In 1798 the French revolutionary army marched into Switzerland, annexed Geneva and made the rest of the country into the Helvetian Republic. In 1815, after the fall of Napoleon, the Congress of Vienna laid down that Switzerland should remain neutral for all time.


It is not to be wondered at that Swiss heraldry reflects many different influences. This is true both of the great majority of independently assumed arms and, perhaps to a greater extent, of those coats of arms granted by foreign princes. The oldest in this category date from the beginning of the fifteenth century and were granted by the German emperors and the Duke of Savoy. Subsequent patents were issued by the palace counts (see p. 203), the Duke of Milan, the King of France, the King of Prussia (in his capacity as Prince of Neuchatel in Switzerland), the Duke of Lorraine, Napoleon, and even the kings of Hungary, Bohemia and England.


Cantonal and civic heraldry is characteristic in its simplicity. Many coats of arms contain no charge at all, the field being divided into two fields by a simple line (Figs 591, 592, 595, 603 and 604). Others are allusive, e.g. the bear of Bern (German: Bar), Uri's aurochs (Latin: urus) and Schaffhausen's sheep (German: Schaf) (see Figs 596, 597 and 605). The arms of Geneva (Fig. 600) are composed of the eagle of the German Empire (the Bishop of Geneva became a vassal of the emperor in 1162) and the key of St Peter (the city's cathedral is dedicated to this saint). Other Swiss cities that wished to emphasise the fact that they owed allegiance to nobody else but the emperor could do as Lausanne did (Fig. 606).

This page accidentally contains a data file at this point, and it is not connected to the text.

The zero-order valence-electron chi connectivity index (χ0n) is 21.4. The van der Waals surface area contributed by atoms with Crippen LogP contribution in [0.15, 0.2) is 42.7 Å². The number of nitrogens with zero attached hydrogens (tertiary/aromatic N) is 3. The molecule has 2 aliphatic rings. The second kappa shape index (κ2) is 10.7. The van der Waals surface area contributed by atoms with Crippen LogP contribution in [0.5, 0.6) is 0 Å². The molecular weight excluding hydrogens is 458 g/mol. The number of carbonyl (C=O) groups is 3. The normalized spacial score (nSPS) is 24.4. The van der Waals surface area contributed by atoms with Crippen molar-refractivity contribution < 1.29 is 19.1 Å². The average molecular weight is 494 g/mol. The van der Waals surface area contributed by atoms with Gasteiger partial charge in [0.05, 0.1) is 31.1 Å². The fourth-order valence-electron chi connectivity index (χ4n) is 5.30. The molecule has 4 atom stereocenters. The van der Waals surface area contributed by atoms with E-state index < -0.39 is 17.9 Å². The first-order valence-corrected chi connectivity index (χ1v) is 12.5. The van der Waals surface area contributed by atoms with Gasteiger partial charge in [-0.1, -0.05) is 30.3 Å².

591. Arms of the canton of Zurich.



592. Arms of the canton of Fribourg.






593. The Swiss coat of arms, dating from 1814 but resembling the colours of the Bern cavalry in the thirteenth century.


594. Arms of the canton of Zug.



595. Arms of the canton of Lucerne.



596. Arms of the canton of Bern.



599. Arms of the canton of Glarus.


598. Arms of the physician

Theophrastus Bombastus von Hohenheim,